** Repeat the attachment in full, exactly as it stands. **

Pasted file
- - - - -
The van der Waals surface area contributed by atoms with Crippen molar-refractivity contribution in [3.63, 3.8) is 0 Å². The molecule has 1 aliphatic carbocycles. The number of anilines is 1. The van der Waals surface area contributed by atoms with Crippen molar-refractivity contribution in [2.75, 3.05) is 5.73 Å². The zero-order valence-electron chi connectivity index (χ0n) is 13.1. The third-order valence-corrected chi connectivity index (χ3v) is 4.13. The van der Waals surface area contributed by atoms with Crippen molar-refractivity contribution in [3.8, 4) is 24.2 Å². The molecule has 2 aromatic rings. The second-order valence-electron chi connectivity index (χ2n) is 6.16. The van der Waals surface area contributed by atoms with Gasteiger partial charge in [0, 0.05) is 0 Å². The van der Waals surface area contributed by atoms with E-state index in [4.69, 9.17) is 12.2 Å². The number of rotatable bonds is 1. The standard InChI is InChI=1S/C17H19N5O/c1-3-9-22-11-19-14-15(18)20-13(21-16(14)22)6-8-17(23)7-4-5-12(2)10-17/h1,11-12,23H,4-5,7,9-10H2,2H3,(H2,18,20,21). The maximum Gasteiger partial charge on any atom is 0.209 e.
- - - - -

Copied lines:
The van der Waals surface area contributed by atoms with Crippen molar-refractivity contribution in [3.63, 3.8) is 0 Å². The molecule has 1 aliphatic carbocycles. The number of anilines is 1. The van der Waals surface area contributed by atoms with Crippen molar-refractivity contribution in [2.75, 3.05) is 5.73 Å². The zero-order valence-electron chi connectivity index (χ0n) is 13.1. The third-order valence-corrected chi connectivity index (χ3v) is 4.13. The van der Waals surface area contributed by atoms with Crippen molar-refractivity contribution in [3.8, 4) is 24.2 Å². The molecule has 2 aromatic rings. The second-order valence-electron chi connectivity index (χ2n) is 6.16. The van der Waals surface area contributed by atoms with Gasteiger partial charge in [0, 0.05) is 0 Å². The van der Waals surface area contributed by atoms with E-state index in [4.69, 9.17) is 12.2 Å². The number of rotatable bonds is 1. The standard InChI is InChI=1S/C17H19N5O/c1-3-9-22-11-19-14-15(18)20-13(21-16(14)22)6-8-17(23)7-4-5-12(2)10-17/h1,11-12,23H,4-5,7,9-10H2,2H3,(H2,18,20,21). The maximum Gasteiger partial charge on any atom is 0.209 e.